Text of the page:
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The Intelligent Acceptance Of Illiquidity
On Switching Costs
Moneyball is a fortnightly newsletter from Koble exploring the limitations of human decision-making and their implications for startup investing.
We’ve spent two years developing our groundbreaking algorithms, which discover early-stage startups that outperform the market and predict their probability of success.
🧠 Mental Model #28 – Switching Costs – The Intelligent Acceptance Of Illiquidity
📖 Investor reading – Investors shake-up VC market by raising money to buy out start-ups – Attenuating Innovation (AI) – US media veterans back new trading firm with financial news arm
💬 Some tweets – It’s so easy to be great cos so many are mediocre – In the last 30 years America has produced seven trillion-dollar companies – One pattern I’ve noticed in all miserable people
The Intelligent Acceptance Of Illiquidity
Business textbooks tell us that “Switching Costs” are the pain that a consumer experiences when switching from one product to another.
Changing brands, suppliers, or products can be expensive – both financially and psychologically. It’s why people rarely switch banks, utility providers, houses, cars, operating systems, spouses. Oh yes, and razors.
In 1902, King C. Gillette started selling inexpensive razors with disposable (patented) blades. The result was sustained high demand for blades, as customers realised that they would incur additional costs in buying a new razor.
A new way of shaving – and a new business model – was born.
In the world of investing, switching costs can also refer to the process of “rebalancing” a portfolio. In public markets, they’re associated with the economic cost of buying and selling securities. And when it comes to generating returns over the long term, transaction costs are a very bad thing.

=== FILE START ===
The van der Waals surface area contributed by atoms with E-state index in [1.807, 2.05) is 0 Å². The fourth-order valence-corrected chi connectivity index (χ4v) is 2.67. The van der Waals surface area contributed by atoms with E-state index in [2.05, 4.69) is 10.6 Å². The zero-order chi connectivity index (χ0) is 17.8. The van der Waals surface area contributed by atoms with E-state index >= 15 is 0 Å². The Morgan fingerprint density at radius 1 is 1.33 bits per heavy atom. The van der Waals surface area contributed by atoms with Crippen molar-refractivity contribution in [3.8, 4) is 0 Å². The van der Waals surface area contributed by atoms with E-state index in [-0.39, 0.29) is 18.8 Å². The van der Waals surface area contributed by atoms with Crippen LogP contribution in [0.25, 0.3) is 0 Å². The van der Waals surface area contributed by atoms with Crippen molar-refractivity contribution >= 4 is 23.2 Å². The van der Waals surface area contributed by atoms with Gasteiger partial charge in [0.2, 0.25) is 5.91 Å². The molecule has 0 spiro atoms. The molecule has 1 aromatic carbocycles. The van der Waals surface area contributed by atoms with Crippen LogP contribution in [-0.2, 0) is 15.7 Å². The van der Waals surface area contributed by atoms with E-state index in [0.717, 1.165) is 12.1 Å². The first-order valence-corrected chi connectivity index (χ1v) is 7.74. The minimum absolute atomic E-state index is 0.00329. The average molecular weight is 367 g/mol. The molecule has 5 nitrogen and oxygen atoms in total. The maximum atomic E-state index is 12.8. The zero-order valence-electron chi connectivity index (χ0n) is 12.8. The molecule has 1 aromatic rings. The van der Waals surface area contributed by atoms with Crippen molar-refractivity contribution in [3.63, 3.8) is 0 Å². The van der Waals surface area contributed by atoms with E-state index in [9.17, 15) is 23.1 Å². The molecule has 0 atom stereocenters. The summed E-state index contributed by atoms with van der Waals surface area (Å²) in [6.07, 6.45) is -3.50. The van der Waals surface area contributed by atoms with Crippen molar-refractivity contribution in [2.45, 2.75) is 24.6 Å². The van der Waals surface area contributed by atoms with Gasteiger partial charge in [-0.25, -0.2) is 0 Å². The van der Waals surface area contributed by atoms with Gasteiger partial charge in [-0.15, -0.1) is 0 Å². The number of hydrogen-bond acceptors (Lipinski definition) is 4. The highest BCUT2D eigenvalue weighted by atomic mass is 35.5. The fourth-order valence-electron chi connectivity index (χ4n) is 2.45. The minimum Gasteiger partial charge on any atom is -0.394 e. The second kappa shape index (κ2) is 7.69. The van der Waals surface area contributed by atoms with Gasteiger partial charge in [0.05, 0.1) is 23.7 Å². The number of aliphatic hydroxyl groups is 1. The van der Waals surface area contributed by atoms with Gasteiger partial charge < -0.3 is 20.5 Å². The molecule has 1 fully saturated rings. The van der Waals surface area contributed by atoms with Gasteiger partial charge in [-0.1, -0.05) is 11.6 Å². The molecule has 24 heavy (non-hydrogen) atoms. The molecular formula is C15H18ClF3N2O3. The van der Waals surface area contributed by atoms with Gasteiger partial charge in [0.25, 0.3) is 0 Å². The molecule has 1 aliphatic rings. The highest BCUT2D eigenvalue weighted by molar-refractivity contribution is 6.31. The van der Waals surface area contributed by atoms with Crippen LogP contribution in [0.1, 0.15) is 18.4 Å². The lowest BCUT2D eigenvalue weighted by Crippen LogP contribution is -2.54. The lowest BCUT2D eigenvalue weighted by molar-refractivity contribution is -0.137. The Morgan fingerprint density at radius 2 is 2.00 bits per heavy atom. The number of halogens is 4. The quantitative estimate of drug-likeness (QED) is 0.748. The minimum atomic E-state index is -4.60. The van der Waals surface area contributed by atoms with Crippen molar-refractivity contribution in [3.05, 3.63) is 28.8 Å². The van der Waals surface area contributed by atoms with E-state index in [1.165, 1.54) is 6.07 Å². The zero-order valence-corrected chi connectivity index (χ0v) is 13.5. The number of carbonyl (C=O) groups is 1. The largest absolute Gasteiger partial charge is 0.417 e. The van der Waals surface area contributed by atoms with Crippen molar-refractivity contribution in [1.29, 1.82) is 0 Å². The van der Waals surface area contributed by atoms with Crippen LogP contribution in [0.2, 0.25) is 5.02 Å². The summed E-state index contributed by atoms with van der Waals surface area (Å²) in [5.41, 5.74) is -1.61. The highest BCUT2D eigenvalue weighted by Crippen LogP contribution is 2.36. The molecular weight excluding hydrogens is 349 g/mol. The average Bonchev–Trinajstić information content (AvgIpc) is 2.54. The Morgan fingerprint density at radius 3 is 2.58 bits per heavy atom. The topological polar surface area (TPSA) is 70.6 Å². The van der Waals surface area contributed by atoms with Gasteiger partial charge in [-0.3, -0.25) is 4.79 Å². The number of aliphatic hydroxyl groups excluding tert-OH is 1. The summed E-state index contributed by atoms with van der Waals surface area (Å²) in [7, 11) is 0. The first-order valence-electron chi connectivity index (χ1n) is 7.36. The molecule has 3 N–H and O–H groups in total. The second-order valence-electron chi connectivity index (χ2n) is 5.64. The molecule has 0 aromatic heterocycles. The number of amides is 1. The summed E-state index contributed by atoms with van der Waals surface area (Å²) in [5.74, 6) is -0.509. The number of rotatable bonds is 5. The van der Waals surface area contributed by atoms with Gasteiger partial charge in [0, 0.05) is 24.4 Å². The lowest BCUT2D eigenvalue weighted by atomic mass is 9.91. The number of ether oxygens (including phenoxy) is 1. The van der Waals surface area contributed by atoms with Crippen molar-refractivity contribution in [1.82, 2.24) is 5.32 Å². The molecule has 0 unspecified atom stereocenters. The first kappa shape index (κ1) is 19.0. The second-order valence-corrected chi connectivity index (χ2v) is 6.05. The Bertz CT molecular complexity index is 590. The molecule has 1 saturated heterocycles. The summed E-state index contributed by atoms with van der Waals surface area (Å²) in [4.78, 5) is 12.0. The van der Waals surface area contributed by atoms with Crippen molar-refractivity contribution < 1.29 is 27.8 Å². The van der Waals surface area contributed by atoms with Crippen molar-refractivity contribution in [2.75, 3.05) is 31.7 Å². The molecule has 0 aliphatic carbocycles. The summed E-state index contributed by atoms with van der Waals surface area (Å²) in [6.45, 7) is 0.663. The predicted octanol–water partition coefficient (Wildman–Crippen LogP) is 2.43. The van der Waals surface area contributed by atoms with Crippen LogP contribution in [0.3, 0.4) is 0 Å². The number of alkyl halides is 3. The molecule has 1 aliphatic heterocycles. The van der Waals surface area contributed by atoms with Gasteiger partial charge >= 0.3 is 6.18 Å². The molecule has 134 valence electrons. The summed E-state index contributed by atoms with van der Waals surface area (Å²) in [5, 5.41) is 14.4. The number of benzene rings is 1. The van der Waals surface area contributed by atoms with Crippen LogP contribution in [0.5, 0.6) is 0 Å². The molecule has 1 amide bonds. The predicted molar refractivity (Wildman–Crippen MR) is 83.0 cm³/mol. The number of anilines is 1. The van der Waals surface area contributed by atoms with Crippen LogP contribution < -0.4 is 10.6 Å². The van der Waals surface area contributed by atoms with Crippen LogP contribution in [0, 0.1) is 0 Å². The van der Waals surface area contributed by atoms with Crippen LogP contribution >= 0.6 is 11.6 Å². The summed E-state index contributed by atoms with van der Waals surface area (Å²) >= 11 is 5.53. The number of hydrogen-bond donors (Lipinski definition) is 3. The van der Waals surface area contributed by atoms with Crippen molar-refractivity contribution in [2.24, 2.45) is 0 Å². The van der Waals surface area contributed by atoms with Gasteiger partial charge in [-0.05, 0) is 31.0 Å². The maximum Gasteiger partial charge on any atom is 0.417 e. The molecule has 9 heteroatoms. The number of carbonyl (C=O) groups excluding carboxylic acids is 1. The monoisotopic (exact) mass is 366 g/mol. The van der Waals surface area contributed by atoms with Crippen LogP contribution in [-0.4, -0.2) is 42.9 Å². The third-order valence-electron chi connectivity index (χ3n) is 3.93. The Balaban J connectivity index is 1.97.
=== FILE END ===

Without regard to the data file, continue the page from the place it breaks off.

Investors tend to overtrade, leading to impaired performance. Barber and Odean have shown that while there’s little difference in the gross performance of individual investors who trade frequently and those who trade infrequently, the net returns of infrequent traders are higher by around 7% per year.
It’s not that these people are better at trading – they’re better at avoiding the transaction costs that come from trading.
Benjamin Graham once observed that:
“The investor’s chief problem – and even his worst enemy – is likely to be himself.”
In the era of RobinHood, crypto trading, and the anti-wisdom of CNBC, this has never been more true. Combine Homo Sapiens’ innate desire for instant gratification with so-called “frictionless” investing, and you get something that is deeply harmful to financial health.
At best, the relentless pursuit of liquidity leads to rash decision-making driven by short-term market fluctuations. At worst, over-trading destroys our ability to generate returns over the long run.
We live in a world of (almost) infinite choice. In our work, play, and everything in between, the horizon is seemingly endless. The results of this poisoned chalice are overwhelm and inertia, or self-destructive context-switching which harms our productivity and wellbeing.